Deirdre O'Shaughnessy: 'Pricing is a quick fix until we change our drinking habits'

Deirdre O'Shaughnessy

We have a problem with drink. And no, it isn’t the price of it, though we never stop complaining about that, and soon it’ll be even higher.

More than half of Irish people drink harmfully.

This isn’t about drunken street fighters, secret drinkers with vodka in their handbags or homeless winos.

It’s about how almost all of us – doctors, dentists, soldiers, sailors, housewives – in Ireland drink far too much, far too regularly.

The new measures announced this week by Health Minister Leo Varadkar to up the price of drink have people in a spin, but are they really going to make any difference to our national addiction?

There are numerous ways a government can tackle problem drinking.

Some of the options recommended by the World Health Organisation include regulating physical availability (we have that with 10pm off-licence closures and restricted pub serving hours); taxation and pricing (we already pay a lot of tax on booze; drink-driving counter-measures (we have garda checkpoints); regulating promotion (we have very restricted alcohol advertising); and education.


In short, there have been lots of measures designed to cut Irish people’s drink consumption, and none of them have worked.

We pay high duties on alcohol, penalties for drink-driving are high, we have restricted access and still we binge-drink more than almost anyone else in the world, second only to the Austrians.

Despite all these measures, between 1990 and 2006 the number of off-licences in Ireland multiplied by five.

According to Alcohol Action Ireland, in the week sampled by the Irish Alcohol Diaries 2013 survey, 43pc of standard drinks were consumed at home, 42pc in a pub/nightclub and 10pc in a restaurant or hotel.

You can’t blame Leo Varadkar for looking at the price of booze, deciding it’s a luxury, and slapping another few quid onto the price of a pint or a bottle of wine.

Under his new minimum pricing proposals, a bottle of wine cannot be sold for less than €8.80, with a can of beer to be priced at €2.20.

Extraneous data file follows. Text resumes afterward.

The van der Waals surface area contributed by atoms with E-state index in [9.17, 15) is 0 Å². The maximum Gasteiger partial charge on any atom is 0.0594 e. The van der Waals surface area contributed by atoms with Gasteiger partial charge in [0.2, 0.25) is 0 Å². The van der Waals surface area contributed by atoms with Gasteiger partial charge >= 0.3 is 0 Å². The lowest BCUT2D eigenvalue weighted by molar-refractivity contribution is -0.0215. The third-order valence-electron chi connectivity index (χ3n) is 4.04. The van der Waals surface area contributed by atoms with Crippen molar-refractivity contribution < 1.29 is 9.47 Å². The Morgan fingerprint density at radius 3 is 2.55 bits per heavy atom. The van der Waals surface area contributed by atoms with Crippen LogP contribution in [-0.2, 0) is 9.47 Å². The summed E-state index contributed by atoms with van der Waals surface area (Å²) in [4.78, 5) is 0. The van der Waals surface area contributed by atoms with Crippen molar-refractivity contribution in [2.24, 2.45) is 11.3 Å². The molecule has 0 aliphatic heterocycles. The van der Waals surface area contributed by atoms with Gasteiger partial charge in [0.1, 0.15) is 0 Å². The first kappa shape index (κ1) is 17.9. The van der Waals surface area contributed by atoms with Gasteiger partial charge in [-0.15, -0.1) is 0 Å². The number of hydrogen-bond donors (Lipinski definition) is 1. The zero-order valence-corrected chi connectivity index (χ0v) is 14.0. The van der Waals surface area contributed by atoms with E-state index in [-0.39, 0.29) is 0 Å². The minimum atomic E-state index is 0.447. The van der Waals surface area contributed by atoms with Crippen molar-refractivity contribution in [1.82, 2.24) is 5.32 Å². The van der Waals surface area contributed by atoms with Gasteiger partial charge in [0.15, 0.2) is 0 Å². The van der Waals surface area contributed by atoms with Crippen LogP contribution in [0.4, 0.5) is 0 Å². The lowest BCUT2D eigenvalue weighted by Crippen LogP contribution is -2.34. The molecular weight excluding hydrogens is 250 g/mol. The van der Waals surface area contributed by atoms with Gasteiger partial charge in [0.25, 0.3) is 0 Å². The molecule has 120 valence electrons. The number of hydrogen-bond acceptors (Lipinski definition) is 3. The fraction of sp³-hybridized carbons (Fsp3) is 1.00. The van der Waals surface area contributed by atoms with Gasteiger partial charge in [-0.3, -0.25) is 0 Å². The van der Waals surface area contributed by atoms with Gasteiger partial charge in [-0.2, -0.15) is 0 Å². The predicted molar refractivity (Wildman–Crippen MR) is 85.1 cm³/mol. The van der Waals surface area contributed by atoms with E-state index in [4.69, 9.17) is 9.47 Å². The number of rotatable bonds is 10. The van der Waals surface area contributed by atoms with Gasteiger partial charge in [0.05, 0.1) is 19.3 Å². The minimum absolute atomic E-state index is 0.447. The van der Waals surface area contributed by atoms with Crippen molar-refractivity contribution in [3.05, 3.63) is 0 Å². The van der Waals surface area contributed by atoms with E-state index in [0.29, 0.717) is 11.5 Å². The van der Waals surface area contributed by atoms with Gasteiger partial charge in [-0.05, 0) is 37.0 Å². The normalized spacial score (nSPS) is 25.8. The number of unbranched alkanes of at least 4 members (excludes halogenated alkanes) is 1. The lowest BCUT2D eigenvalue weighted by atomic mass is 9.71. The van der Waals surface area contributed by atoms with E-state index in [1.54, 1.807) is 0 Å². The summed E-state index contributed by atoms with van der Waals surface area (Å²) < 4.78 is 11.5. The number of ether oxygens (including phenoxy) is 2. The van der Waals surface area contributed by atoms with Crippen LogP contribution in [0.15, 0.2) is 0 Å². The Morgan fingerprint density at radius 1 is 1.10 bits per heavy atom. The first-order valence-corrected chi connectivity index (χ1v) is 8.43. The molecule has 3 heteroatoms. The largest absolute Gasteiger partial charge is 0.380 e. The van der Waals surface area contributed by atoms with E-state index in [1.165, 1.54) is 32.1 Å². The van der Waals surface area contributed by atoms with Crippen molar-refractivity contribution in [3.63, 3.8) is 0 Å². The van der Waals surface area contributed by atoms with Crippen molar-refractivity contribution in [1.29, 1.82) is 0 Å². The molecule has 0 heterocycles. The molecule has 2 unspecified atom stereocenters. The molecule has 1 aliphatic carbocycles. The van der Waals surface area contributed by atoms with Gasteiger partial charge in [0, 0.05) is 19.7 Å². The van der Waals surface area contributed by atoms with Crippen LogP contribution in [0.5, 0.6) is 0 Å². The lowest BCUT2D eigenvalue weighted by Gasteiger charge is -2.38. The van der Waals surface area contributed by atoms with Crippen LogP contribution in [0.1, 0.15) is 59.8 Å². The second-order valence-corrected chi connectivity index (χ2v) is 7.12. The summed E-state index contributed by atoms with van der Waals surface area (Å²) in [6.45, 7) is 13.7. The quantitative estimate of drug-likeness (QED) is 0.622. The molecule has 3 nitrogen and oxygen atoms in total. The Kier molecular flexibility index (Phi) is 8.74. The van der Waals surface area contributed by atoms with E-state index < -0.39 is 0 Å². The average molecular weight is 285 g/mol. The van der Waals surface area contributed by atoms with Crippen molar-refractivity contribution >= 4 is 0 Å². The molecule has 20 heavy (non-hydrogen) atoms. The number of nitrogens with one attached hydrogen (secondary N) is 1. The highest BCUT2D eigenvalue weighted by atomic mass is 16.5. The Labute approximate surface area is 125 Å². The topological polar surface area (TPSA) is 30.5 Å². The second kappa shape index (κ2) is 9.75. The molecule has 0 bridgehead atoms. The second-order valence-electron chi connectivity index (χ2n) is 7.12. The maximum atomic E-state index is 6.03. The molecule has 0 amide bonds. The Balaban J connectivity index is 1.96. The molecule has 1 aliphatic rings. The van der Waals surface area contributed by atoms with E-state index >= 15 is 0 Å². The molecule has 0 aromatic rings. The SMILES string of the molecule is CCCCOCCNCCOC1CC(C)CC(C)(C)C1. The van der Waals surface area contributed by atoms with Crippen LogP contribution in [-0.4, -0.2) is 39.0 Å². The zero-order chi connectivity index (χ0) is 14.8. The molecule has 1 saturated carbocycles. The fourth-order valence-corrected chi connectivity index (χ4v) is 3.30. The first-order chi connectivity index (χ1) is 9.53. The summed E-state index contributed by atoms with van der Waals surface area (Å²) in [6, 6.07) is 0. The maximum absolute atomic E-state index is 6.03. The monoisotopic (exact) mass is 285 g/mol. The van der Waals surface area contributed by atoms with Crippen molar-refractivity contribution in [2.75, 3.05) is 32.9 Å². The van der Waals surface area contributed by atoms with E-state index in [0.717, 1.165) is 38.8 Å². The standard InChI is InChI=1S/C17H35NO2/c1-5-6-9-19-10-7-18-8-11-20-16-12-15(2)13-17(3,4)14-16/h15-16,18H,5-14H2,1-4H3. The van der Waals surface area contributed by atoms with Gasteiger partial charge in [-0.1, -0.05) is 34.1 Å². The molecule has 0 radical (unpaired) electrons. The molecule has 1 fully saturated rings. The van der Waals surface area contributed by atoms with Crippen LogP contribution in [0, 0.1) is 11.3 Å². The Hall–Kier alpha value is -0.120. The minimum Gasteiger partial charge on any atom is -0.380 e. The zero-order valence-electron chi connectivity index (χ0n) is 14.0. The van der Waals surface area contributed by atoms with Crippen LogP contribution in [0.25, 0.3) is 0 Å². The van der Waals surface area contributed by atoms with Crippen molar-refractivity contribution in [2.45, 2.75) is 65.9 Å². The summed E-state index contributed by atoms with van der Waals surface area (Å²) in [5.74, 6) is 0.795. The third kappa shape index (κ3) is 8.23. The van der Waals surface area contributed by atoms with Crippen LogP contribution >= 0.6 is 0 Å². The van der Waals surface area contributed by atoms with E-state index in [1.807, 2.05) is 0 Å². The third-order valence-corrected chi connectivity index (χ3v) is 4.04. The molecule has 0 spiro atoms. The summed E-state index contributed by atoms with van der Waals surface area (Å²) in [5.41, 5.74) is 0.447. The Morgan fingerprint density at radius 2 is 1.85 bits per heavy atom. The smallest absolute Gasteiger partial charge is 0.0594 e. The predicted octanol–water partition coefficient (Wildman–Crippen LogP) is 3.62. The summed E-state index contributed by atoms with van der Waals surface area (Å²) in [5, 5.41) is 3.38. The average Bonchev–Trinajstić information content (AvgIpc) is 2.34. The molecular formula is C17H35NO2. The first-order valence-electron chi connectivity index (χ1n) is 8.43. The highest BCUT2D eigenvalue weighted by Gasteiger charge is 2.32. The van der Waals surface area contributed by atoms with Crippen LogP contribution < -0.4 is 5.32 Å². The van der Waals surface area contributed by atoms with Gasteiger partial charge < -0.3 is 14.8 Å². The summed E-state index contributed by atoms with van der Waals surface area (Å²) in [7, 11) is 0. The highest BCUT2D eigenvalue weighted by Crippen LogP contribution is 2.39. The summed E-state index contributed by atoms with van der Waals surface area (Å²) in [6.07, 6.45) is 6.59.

With pubs already charging far more than this, it’s clear that these measures are aimed at supermarkets and off-licences.

Alcohol Action Ireland points out that a woman can reach her low-risk limit for drinking in one week for €6.30 and a man for less than €10.

Considering that the minimum wage is €8.65 an hour, it seems alcohol is just about the only luxury we have equal access to, but that is about to change.

It’s hard to see, though, what real changes this will make to drinking patterns.

This measure is not going to stop alcoholics drinking. It’s not going to prevent anyone drinking for whom that extra euro on a can of beer is not a problem.

I don’t see it preventing even cash-strapped teenagers from drinking – if they want it, they will find a way of getting it.

It might stop you having the third pint, if you’d have to break another note.

It might stop that bottle of wine going into the basket with the milk and bread in the garage on the way home.

So it’s probably better than nothing. Announcing it, the minister himself said “the perfect is the enemy of the very good”. I kind of agree.

Something is better than nothing, but what we really need is a long-term commitment to fixing this problem, and we don’t have it, as a society.

Like most of the other measures outlined above that we do enforce, minimum unit pricing is a quick-fix solution when what is needed is time and resources.

Not just money. Human resources. Cultural capital.

A willingness to change and to invest time into that change to ensure that it actually happens. A willingness to drink less alcohol

Without a real commitment from the public that elects them, no politician can make that happen, and they’d be foolish even to try.